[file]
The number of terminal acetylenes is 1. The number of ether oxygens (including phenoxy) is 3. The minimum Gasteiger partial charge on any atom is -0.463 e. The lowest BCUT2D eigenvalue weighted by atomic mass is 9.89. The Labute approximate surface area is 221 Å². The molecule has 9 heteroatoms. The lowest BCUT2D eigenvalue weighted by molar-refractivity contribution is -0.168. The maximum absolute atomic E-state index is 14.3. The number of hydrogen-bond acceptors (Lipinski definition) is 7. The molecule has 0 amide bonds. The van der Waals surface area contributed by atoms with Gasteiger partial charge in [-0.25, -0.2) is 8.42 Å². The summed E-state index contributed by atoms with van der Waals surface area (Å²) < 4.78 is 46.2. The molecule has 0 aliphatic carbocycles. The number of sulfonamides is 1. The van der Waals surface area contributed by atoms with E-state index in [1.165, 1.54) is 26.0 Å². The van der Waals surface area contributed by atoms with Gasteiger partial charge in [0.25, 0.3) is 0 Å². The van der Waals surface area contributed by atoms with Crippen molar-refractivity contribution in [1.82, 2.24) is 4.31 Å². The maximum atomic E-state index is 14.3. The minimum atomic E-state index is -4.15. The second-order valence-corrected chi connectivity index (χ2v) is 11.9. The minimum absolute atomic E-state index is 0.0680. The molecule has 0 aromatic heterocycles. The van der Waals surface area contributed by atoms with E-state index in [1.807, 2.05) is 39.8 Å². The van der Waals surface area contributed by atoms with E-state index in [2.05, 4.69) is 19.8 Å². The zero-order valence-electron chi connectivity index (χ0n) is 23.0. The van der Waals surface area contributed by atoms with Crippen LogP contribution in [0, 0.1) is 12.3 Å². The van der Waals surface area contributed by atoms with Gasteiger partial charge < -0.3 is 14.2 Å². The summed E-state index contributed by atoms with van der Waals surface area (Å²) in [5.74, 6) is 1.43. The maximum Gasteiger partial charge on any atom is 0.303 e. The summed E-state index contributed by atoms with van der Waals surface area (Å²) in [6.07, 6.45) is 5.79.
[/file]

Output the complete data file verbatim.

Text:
The number of terminal acetylenes is 1. The number of ether oxygens (including phenoxy) is 3. The minimum Gasteiger partial charge on any atom is -0.463 e. The lowest BCUT2D eigenvalue weighted by atomic mass is 9.89. The Labute approximate surface area is 221 Å². The molecule has 9 heteroatoms. The lowest BCUT2D eigenvalue weighted by molar-refractivity contribution is -0.168. The maximum absolute atomic E-state index is 14.3. The number of hydrogen-bond acceptors (Lipinski definition) is 7. The molecule has 0 amide bonds. The van der Waals surface area contributed by atoms with Gasteiger partial charge in [-0.25, -0.2) is 8.42 Å². The summed E-state index contributed by atoms with van der Waals surface area (Å²) < 4.78 is 46.2. The molecule has 0 aliphatic carbocycles. The number of sulfonamides is 1. The van der Waals surface area contributed by atoms with E-state index in [1.165, 1.54) is 26.0 Å². The van der Waals surface area contributed by atoms with Gasteiger partial charge in [0.25, 0.3) is 0 Å². The van der Waals surface area contributed by atoms with Crippen molar-refractivity contribution in [1.82, 2.24) is 4.31 Å². The maximum atomic E-state index is 14.3. The minimum atomic E-state index is -4.15. The second-order valence-corrected chi connectivity index (χ2v) is 11.9. The minimum absolute atomic E-state index is 0.0680. The molecule has 0 aromatic heterocycles. The van der Waals surface area contributed by atoms with E-state index in [1.807, 2.05) is 39.8 Å². The van der Waals surface area contributed by atoms with E-state index in [2.05, 4.69) is 19.8 Å². The zero-order valence-electron chi connectivity index (χ0n) is 23.0. The van der Waals surface area contributed by atoms with Crippen LogP contribution in [0, 0.1) is 12.3 Å². The van der Waals surface area contributed by atoms with Gasteiger partial charge < -0.3 is 14.2 Å². The summed E-state index contributed by atoms with van der Waals surface area (Å²) in [5.74, 6) is 1.43. The maximum Gasteiger partial charge on any atom is 0.303 e. The summed E-state index contributed by atoms with van der Waals surface area (Å²) in [6.07, 6.45) is 5.79.